The story of how the Ranch was born from a broken heart is no short story; it is long-winded and has lived in my heart for many years.
The road that led to the Ranch was a path I didn’t see myself or my family taking. I think if you asked those closest to me if they pictured me finding my way here, they would give you a firm head shake with an astounding “NO way.”
Life has a funny way of throwing curve balls and leading you where you’re meant to be.
God’s plan always prevails and without a doubt, He led us to where we are.
Growing up, I was definitely a people pleaser and to some extent, that part of me still firmly exists within my being. I have a very empathetic personality which I think sometimes ushers me into a position where I feel so deeply for people in my life, that I want their realities to exist over my own.
As many young women who grew up close to their Dad might agree, my Dad was my whole world. I loved him beyond measure which drew the empathic side that dwells in me out and gave it priority when he called and asked me to come work at the family business for him. I had always swore I wouldn’t work there. I wanted to live in the big city in a high rise apartment working as a Child Life Specialist. But it felt like a call of desperation; the type of call you just couldn’t say no to. Especially not when I lived to make him proud.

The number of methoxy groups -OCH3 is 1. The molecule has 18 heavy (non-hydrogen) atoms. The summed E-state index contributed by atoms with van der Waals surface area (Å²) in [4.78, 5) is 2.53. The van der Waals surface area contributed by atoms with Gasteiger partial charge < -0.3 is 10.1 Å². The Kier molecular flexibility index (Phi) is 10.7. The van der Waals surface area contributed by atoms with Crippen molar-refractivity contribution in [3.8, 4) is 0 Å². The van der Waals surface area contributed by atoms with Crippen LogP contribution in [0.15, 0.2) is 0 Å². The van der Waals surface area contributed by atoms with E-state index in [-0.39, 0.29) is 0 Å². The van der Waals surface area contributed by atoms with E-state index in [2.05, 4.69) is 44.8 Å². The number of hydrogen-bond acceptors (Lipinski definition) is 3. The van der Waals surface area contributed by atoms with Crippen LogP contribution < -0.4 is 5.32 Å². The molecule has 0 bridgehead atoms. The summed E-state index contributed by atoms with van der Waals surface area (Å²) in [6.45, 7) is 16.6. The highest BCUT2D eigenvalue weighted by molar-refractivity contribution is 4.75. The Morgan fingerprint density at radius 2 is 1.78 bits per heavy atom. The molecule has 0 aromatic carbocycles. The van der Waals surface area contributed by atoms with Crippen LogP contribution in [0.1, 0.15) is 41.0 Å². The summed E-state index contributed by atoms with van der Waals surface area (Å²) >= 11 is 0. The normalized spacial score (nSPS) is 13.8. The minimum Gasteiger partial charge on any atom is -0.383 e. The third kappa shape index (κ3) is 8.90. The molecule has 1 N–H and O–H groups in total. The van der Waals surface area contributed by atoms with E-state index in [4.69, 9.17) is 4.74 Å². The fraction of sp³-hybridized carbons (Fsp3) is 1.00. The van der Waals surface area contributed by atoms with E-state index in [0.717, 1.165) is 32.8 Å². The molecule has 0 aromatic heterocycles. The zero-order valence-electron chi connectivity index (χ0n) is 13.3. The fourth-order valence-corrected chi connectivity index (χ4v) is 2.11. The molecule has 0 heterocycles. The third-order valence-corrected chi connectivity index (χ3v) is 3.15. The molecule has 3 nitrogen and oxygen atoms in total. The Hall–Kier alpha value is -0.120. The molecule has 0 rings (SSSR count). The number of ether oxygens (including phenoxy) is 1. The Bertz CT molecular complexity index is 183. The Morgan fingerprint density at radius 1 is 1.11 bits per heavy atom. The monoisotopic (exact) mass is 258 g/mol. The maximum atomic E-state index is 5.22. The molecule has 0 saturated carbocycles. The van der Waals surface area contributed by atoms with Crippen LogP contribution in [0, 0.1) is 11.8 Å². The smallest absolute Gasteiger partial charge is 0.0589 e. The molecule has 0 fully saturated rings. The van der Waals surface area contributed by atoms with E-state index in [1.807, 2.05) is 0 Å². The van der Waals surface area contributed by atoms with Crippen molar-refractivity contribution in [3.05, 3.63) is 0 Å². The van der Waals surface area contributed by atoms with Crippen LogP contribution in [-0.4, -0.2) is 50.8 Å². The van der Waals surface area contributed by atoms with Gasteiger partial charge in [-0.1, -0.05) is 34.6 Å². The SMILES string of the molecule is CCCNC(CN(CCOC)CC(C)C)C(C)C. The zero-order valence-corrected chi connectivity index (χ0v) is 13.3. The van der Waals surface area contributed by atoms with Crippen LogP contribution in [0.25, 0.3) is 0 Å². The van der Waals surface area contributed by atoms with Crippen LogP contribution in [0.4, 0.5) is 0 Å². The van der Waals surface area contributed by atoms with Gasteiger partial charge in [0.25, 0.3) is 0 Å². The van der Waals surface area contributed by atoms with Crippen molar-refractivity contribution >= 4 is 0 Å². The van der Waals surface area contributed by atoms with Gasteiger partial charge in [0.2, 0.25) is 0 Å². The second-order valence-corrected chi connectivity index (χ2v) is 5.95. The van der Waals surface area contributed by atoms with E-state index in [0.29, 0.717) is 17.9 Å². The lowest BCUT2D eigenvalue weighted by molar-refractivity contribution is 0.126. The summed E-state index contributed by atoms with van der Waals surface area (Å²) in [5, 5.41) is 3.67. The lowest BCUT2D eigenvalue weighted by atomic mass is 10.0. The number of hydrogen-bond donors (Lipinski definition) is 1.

I set aside the four years of college I had just attended and put my Psychology degree up on a shelf. I put my professor’s letters of recommendations for Grad School in the back of my closet (literally), gave notice at the local hospital I was interning at and pushed that part of myself aside to live out my Dad’s dream because at that time, it became my dream too.
Funny thing is, now looking back, I don’t regret that decision at all. God knew He was going to take my Dad home 6 years later and He gave me those moments to work alongside him everyday even when I didn’t realize those were going to be the last years I had left to stand shoulder to shoulder with him.
For anyone who has worked for their Dad (or a family member in general), you know how hard it can be. The expectations are always higher and you simply cannot separate business and emotion; the highs are high and the lows are low because you feel so entangled with the business. It becomes a reflection of you; your identity.